In a word, opportunity is the reason my family came to the United States from India nearly 50 years ago. Education – public education – was the foundation of that opportunity and the pathway to progress for my family. This has been true for our three kids, who attended Arrowhead public schools, just as it is true for all American families. That is why we must make sure every child has a quality education regardless of their zip code.
Our economy rests upon the commitment we make to quality, public education for people from all our communities. Indeed, for Arizona and the United States to remain competitive in the 21st century, global economy, we need a higher level of educational achievement than we are delivering today. Our jobs require knowledge and technical preparation extending beyond our current K-12 school system.
We must establish and maintain a relevant, nimble public education system that invests fairly in the educational needs of all our residents. That is why local, state, and federal governments as well as the private sector should support Arizona’s goal of raising the level of postsecondary attainment to 60 percent by the year 2030.
A strong public school system has been instrumental in America’s history and modern economic success, and we must be vigilant against efforts to erode or undermine it. I stand firmly against the privatization of public schools, and against defunding public schools through alleged “choice” programs like vouchers. Data should help drive our education policies, and there is no current, consistent evidence of the benefit of voucher programs. Vouchers only offer real “choice” to higher socioeconomic families, most of whom can already afford private schools. This essentially gives them a publicly-funded discount while working- or middle-class families remain with schools receiving even less support going forward. We should be narrowing the inequities and disparities in our educational system, rather than growing that gap.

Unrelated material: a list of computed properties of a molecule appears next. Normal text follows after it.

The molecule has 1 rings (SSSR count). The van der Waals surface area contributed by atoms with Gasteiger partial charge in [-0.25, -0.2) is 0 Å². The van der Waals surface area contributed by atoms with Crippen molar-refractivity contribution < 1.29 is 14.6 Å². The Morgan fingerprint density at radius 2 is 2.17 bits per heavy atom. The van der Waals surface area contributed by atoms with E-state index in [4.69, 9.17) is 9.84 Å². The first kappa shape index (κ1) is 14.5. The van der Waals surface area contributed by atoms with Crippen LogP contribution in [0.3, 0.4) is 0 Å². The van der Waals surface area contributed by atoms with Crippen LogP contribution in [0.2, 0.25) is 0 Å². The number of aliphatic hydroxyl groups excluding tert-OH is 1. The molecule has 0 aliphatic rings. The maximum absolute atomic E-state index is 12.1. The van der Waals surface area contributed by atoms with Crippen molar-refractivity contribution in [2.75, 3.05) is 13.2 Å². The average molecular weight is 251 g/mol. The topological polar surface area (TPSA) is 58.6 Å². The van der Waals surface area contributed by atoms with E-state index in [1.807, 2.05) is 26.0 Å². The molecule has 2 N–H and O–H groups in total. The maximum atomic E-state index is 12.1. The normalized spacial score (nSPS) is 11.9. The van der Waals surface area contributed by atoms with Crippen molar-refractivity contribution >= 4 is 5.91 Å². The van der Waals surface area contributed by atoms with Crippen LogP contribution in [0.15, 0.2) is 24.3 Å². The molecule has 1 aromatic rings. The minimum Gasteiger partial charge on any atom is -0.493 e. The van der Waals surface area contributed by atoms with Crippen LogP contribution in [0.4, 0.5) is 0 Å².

Generally speaking, charter schools can play an important role in our public school system, like being incubators of innovative strategies that can be implemented in other schools. But as we’ve seen in Arizona, they can be fraught with failure and fraud without proper oversight. Many charters appear to simply be for-profit organizations. I believe that any school receiving public funds should follow the same guidelines and have the same oversight as public schools. This includes laws and transparency regarding student entrance criteria, performance benchmarks, and teacher qualifications.
While Arizona’s K-12 public education system receives approximately 85% of its funding from state and local sources, the 15% that comes from the federal government plays a critical role. For example, Title I funding is essential to schools in communities with low financial capacity, and helps to level the playing field for all students. This funding can also include other important policies, such as requiring schools to provide adequate mental health services or help with funding vital after-school programs.
Our commitment to higher education must include alternatives to the traditional, four-year college tract so that students can pursue highly valuable technical and career training and certification. Federal support for higher education must include cutting-edge trade and professional schools as well as career and technical education (CTE) programs in middle and high schools.
Finally, we must address the alarming rise in student loan debt. In Arizona, this also hits us hard in our fight to address the teacher shortage.
Nationwide, all student loan debt exceeds $1.5 trillion, an astronomical increase over the past decade. The reality is that student loan debt is dragging down the potency of a college degree or CTE program for Arizonans in all kinds of professions. It is time to recalibrate our nation’s commitment to funding higher education. For the past ten years, Congress has consistently reduced federal grants and need-based aid relative to what is needed, which has allowed unsustainable loan debt to take its place. Ironically, this has occurred at a time in which Americans need higher education more than ever.
Arizona schools are facing a teacher shortage of epic proportions. While horrifically low teacher salaries are a local issue, the problem is aggravated by new teachers coming out of college with piles of student loan debt. In addition to addressing the larger problem of student debt, the federal government should look at ways to provide incentives, such as loan forgiveness or national service opportunities, for people to enter the teaching profession.Studies show a direct correlation between a higher investment in K-12 public schools and better student outcomes. But simply throwing money at the problem isn’t enough; we must be thoughtful in our approaches, and that may be the toughest part – the place where great minds can disagree. So let us at least start from a common place by recognizing that we must do better by our kids, and that our communities’ futures rely on the commitment we make today to give our children a solid foundation in life.